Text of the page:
Tuesday, January 11, 2011


During lunch today I walked the ten minutes from work down to the river (the Rhein/Rhine, that is) just to get out of the office and get some fresh air.  I had been thinking about taking my lunch with me but there was an icy cold wind blowing so I decided to just walk for a while and then go back to eat in the office.  I wanted to go and see what the river looked like as I know it has been very high and expected to break its banks, if not already broken them in a few other places.  But in Düsseldorf, one side of the river ends in small beaches and just spreads out over the fields as it rises.  On the other side, there is a promenade (lower and upper) and even from the lower promenade there is a fairly big drop down to the normal level of the water.  So flooding didn't seem very likely.

Photo from state tourist website

Can you see the touring ferries there, with the gangways tilting down towards them?  The will give you an idea of how high the walls are.  The lower promemade is where all those people are walking along. There's an upper promenade as well, with trees and so on, although it's not very clear in this photo - basically it's about the height or a little bit above the height of the cafe umbrellas.  And today the entire lower promenade was under water!  I could hardly believe it.  The left bank was, as expected, fairly well under water and the water stretched pretty far back (there's no building on the flood plain), with the tops of trees visible above the water.  But on my side of the river those gangways are now pointing up (attached to floating temporary docks) at a steep angle.  Incredible stuff.  Just breathtaking to see it like that and a reminder of how powerful nature is.

Saturday, January 08, 2011

Thoughts of art

This morning I went along to the biogarten's annual winter outing.  Following our gallery tour we all went for lunch in one of the traditional Brauerei (a brewery, or rather the pub attached to the brewery, which also serves traditional German food) in the old town.  At the end of the meal there was a sad announcement that one of the former gardeners had died - he was 78 but although he had stopped working in the garden a few years ago, he still called by most weekends for an hour or two to check things out, give advice and generally just be there.  So I knew him but didn't really know him, and certainly not the way that some of the others knew him.  There are some people there who have been involved since the beginning, nearly 30 years ago and that is a long time to have someone in your life for.  He was a lovely man and will be missed.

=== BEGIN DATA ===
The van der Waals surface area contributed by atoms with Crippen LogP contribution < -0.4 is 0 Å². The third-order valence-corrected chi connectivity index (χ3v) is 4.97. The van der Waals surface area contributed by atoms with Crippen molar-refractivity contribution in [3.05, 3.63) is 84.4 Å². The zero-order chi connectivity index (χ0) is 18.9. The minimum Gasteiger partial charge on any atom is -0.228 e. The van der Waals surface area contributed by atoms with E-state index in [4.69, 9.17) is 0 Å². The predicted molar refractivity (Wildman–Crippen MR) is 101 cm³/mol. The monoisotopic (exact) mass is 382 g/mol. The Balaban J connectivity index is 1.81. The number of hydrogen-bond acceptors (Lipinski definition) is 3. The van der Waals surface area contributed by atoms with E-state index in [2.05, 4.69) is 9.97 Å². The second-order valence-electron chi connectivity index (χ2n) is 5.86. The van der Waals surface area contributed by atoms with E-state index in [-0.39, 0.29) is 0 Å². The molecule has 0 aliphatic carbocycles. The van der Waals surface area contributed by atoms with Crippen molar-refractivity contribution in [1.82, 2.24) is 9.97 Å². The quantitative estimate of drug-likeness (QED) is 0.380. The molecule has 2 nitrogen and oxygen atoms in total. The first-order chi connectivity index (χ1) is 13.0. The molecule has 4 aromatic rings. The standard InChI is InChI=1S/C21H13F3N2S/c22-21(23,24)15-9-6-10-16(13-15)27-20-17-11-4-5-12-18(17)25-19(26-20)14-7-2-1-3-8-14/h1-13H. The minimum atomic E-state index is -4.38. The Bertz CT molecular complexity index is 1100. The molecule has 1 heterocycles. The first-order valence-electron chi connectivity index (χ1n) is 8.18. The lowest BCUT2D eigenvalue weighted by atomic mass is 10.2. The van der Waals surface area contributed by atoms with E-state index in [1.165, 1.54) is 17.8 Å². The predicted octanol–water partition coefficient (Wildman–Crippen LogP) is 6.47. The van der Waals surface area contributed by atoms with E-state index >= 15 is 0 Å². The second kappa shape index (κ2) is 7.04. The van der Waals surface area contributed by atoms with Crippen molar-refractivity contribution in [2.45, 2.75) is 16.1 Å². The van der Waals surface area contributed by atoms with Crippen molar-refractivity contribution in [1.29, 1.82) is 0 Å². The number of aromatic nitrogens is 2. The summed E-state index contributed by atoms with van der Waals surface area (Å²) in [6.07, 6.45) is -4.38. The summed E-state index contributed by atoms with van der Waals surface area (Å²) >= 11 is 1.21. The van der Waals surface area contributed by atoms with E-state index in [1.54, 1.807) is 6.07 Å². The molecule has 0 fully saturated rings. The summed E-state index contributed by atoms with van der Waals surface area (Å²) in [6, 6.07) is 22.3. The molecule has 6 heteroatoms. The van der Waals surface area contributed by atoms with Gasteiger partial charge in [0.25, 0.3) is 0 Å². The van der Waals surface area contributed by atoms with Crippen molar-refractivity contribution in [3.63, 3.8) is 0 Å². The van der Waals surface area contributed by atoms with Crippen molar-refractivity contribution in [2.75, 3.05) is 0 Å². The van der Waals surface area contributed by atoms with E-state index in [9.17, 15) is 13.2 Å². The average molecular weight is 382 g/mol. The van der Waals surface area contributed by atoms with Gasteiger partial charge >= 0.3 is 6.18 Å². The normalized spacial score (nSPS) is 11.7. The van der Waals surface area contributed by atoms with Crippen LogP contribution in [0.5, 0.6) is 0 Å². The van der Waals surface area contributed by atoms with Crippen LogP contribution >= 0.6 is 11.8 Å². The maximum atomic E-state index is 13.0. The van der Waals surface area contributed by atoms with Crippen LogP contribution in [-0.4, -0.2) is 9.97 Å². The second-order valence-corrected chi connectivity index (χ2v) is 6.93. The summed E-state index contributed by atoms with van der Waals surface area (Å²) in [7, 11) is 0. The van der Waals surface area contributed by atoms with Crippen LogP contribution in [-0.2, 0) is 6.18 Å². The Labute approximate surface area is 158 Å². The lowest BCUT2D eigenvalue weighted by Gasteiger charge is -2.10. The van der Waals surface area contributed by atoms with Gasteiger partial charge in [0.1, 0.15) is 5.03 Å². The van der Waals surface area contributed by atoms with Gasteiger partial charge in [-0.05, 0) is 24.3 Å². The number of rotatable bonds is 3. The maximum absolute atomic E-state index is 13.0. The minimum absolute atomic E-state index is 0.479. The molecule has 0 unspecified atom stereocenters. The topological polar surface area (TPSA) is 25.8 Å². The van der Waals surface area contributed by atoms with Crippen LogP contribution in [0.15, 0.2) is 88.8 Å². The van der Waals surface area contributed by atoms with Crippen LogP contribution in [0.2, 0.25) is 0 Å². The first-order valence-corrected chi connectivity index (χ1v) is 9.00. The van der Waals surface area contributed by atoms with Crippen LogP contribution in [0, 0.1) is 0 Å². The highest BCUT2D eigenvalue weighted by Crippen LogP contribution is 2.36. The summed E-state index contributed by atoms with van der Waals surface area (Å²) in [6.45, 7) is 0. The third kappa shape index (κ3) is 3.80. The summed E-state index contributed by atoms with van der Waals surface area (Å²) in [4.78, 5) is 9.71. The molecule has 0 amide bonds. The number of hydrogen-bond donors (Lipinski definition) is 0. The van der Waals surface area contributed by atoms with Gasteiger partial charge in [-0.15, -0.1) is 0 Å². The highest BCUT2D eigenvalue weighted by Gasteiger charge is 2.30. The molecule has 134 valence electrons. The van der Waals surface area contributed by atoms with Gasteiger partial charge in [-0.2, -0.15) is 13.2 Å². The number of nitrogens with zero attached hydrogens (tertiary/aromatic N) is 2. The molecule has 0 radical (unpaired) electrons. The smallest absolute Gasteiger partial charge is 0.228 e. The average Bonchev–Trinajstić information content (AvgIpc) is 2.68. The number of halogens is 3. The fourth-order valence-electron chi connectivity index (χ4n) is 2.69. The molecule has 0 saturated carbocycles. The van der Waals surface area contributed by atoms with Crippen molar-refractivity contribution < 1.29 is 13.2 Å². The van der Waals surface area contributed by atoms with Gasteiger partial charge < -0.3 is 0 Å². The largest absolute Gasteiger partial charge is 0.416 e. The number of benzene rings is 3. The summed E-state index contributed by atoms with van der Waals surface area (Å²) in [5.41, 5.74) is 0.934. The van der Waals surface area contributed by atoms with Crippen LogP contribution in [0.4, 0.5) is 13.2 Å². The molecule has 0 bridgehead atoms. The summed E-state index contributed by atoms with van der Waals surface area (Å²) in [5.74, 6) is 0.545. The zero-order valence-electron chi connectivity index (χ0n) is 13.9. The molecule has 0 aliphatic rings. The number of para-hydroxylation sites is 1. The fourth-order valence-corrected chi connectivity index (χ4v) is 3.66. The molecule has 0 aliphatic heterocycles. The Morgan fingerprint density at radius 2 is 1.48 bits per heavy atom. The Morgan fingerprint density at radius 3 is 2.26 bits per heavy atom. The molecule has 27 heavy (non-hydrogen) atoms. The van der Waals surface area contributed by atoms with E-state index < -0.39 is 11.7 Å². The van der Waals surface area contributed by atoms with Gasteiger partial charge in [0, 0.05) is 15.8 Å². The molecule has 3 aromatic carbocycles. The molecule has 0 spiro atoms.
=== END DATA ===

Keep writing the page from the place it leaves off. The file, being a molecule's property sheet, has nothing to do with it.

The gallery tour that we went on was a guided tour of some of the work of Joseph Beuys, Dusseldorf's best-loved artist.  It's the kind of modern work that leaves me feeling very much the philistine - if there wasn't someone there explaining the intent behind it to me, I would be thinking "well, it's just a pile of stuff in a cabinet".  In fact, a couple of people asked if part of the reason some of the stuff became 'art' was because he didn't want to have to pay for it to be disposed of.  That was in reference to the remains of what was a huge installation in a museum in Kassel (consisting of a huge pump in the cellar, which pumped large amounts of honey mixed with water through lengths of hose and where people could come and watch it and talk and discuss with Beuys.  A Danish museum wanted to purchase the setup when it was finished but he refused, saying that his participation and interaction with the public was a major part of the work and without that, it would not be the work of art he had created.  So he created a piece which basically consists of various parts of that work, laid out on the floor and yes, it really does look like a pile of various mechanical bits, metal pipes, plastic hose and metal drums that he couldn't be bothered to just dispose of properly. 
He also drew prolifically but we didn't spend much time looking at any of the drawings. 

What I did find very interesting was our guide's description of how his interest extended beyond conventional art and into social reform and how he believed that everyone is an artist.  Not in the sense that anyone who wants to can just decide to be a painter or scupltor and be able to do it.  But rather in the sense that the perfectly shaped loaf of bread that a baker has made is art, for example.  And that altogether all of the people who can create something, contribute to forming our society.  That's kind of the gist of it anyway, to be honest, my head has been swimming with the thoughts of this all day and I feel a bit like what I imagine it feels like to be on the verge of an epiphany.  It feels like there a very profound something just hovering on the edge of my consciousness. 

I also learned a new word today.  'Plastik' in German not only means plastic, it also means sculpture ('das Plastik', the neuter word is plastic and 'die Plastik', the feminine word is sculpture).  It may be that we have other words in English that I, in my arty ignorance, am unaware of but the dictionary just offers me sculpture.  Our guide explained the difference between 'die Skulptur' and 'die Plastik' (and I'm paraphrasing here): 'Skulptur' is when you take a piece of wood, or a piece of stone or whatever and carve, whittle and essentially remove parts of it in order to make the form you desire - essentially an art of subtraction.  'Plastik' is when you use various different materials to create the form you desire by building it up layer upon layer, so to speak - essentially an art of addition.  I'm sure this distinction is something any first-year art student is aware of but I hadn't really ever thought about it before and it's just another thing that is swimming around in my head and making me feel like there is something very profound to be understood there.